Today, Estonia allocates 40 million euros to cyber security every year, about .5% of the country’s annual spending. But being a leader in cyber security doesn’t fully inure a country to cyber attacks or cyber warfare. More online activity means more targets and potential vulnerabilities. That matters to the United States, which played a big role in Estonia’s response to the 2007 assault. “The U.S. forces in Europe (European Command) was (sic) given the task to provide personnel and technical assistance, which eventually led to Estonia becoming a center of cyber collaboration,” Lenz said.
In 2010, the FBI assigned a cyber investigator to work with the Estonian National Criminal Police on cyber crime matters full time. Estonian and American Computer Emergency Readiness Teams (CERTs) plan and strategize together in response to threats and attacks. “I was in regular contact with the Estonia Defense Minister over many years and he took a personal interest in pushing cyber security as well as engaging Silicon Valley to seek innovation,” said Lenz, who, while praising the collaborative effort, also acknowledged that hostility from the East seemed to be rising. “Regarding cyber threats, the fact that Estonia is on the doorsteps of probably the most technically sophisticated adversaries (hackers, cyber criminals and nation state) makes their mission very difficult,” he said.
When asked if the U.S. would have some involvement in securing the cyber activities of e-citizens, Lenz replied yes. “Clearly the increased cooperation between CERTs, research organizations, academia is leading to a more secure Internet although we have a very long way to go. The human resource part is really the biggest gap which is why I am pushing for increased high end training, to include the use of advanced cyber ranges.”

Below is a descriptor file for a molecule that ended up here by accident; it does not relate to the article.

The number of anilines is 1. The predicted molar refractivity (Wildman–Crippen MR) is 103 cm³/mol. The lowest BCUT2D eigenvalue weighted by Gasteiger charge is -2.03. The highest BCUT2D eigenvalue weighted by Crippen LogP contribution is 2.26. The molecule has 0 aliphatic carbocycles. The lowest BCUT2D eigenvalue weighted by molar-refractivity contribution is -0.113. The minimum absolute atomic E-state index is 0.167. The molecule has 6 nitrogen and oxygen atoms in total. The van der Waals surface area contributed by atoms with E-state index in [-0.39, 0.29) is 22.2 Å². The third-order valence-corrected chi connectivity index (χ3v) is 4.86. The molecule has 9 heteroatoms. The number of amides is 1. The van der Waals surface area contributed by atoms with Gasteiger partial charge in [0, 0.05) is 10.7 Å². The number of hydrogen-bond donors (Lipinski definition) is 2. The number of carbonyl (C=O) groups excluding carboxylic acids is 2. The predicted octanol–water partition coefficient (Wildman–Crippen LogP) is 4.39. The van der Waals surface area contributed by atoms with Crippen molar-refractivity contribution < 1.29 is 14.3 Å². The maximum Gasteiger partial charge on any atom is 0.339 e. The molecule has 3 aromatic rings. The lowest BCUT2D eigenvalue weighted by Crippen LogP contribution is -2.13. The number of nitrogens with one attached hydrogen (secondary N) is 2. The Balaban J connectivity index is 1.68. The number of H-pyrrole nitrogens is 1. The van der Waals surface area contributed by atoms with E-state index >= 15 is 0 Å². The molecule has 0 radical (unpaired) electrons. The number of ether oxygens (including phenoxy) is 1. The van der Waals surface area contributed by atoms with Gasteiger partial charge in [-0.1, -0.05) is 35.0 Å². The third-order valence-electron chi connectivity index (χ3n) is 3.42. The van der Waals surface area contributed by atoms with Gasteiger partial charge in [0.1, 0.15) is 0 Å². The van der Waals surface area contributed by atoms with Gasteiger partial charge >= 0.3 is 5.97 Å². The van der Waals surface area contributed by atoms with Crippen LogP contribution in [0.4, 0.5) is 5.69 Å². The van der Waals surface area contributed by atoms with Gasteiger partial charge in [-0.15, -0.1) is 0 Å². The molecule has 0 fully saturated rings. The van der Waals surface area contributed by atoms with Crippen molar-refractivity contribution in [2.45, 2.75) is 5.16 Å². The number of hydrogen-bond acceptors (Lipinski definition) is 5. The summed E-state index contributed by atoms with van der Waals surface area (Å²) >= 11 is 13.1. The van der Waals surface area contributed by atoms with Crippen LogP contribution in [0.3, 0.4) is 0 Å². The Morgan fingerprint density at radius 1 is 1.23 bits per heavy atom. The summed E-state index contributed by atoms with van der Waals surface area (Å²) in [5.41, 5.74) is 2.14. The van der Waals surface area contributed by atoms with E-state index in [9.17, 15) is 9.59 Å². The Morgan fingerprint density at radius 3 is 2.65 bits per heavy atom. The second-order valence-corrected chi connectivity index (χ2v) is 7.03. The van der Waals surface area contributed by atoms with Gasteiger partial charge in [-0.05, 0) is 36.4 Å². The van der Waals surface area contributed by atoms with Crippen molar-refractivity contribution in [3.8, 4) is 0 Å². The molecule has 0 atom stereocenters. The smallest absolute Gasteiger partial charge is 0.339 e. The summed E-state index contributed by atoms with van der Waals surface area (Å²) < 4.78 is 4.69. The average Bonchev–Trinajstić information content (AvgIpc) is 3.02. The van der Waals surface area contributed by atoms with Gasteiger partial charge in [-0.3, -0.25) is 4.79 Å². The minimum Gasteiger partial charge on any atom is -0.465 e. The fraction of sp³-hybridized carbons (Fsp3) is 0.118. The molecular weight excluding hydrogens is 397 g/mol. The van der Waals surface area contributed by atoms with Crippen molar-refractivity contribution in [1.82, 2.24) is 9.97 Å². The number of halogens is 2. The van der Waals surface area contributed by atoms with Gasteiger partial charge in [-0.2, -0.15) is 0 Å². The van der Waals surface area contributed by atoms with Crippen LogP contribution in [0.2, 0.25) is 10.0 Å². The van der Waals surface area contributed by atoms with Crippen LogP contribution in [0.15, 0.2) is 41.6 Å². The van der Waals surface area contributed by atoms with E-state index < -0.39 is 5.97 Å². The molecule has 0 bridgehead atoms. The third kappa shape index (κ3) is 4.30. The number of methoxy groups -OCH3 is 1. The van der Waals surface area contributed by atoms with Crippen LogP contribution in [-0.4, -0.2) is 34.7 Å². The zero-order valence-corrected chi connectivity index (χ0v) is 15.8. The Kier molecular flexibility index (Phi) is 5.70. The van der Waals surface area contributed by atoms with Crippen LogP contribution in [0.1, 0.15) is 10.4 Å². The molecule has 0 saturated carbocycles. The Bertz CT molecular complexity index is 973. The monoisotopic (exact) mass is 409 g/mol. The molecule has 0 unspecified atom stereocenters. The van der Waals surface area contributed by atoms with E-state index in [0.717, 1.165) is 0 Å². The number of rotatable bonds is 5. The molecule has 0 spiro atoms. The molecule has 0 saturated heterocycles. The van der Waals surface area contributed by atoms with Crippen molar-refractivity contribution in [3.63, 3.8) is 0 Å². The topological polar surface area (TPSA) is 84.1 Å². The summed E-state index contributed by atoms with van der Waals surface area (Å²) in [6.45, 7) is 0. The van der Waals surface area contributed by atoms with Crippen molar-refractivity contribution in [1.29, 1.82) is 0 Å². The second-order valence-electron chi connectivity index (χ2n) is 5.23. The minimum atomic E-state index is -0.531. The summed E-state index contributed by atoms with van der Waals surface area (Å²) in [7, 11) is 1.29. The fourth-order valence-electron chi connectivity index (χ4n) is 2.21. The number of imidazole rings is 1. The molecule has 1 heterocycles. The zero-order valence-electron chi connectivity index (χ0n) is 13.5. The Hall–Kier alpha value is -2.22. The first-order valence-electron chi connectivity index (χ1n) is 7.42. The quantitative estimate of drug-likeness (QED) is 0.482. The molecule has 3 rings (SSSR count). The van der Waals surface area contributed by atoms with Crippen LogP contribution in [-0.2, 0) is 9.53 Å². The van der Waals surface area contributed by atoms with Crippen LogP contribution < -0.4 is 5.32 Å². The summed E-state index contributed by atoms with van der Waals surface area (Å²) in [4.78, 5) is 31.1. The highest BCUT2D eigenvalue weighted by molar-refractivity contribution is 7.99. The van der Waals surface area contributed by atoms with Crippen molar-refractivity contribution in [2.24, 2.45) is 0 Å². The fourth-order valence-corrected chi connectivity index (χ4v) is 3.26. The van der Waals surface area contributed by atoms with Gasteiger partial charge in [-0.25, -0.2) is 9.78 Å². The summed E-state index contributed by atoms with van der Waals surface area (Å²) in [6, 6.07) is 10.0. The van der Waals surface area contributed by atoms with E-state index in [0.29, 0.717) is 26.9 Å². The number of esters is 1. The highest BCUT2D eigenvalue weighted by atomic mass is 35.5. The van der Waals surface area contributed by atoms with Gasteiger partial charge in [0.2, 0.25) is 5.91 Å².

Polt agrees. He said the already strong cooperation between U.S. and Estonian security forces “would be even stronger if our Estonian friends had their way. The challenge for Estonia in its collaboration with the U.S. has always been to get our full attention, given our countries’ size disparities.” The addition of as many as 10 million e-citizens, many of whom will remain real citizens of the United States, will likely change that calculus.
“We would do well to take Estonian efforts in the cyber field seriously and look to upscale possibilities of Estonia’s internet-based governance, business and consumer focused infrastructure,” Polt added.
The events currently playing out in Ukraine have put that collaboration back in focus. The NATO Cooperative Cyber Defence Centre of Excellence suffered a DDoS attack in March, just as the tensions of disputed area of Crimea reached a major turning point. The shadowy pro-Russian group Cyber Berkut, which many believe to be aligned with the Russian government, took credit. The attack had a mere cosmetic effect and the website was back up quickly, but it was no small PR smudge for an institution with “cyber” and “excellence” in its title.
The rising geopolitical tensions have not gone unnoticed in Estonia. “Of course we see some escalations … we see tensions escalate in our neighborhood,” said Sikkut. “But it’s nothing that we haven’t seen before.”
The responsibility of helping Estonia fight off cyber threats, if they continue to escalate, could fall to U.S. Cyber Command. With a $500 million annual budget, Cyber Command presides over the NSA. Europen governments in the future might be asking the NSA for assistance, which would mark the biggest ironic reversal since the end of Romeo and Juliet. As virtual countries grow, and tensions between NATO members and Russia rise, so do the stakes of cyber warfare as well as the likelihood of greater U.S. involvement.
“With their digital IDs, Estonians can use their smart phones to get just about anything done online — from their children’s grades to their health records. I should have called the Estonians when we were setting up our health care website,” Obama joked on Wednesday. Perhaps he’ll be receiving a call from them sooner than he thinks.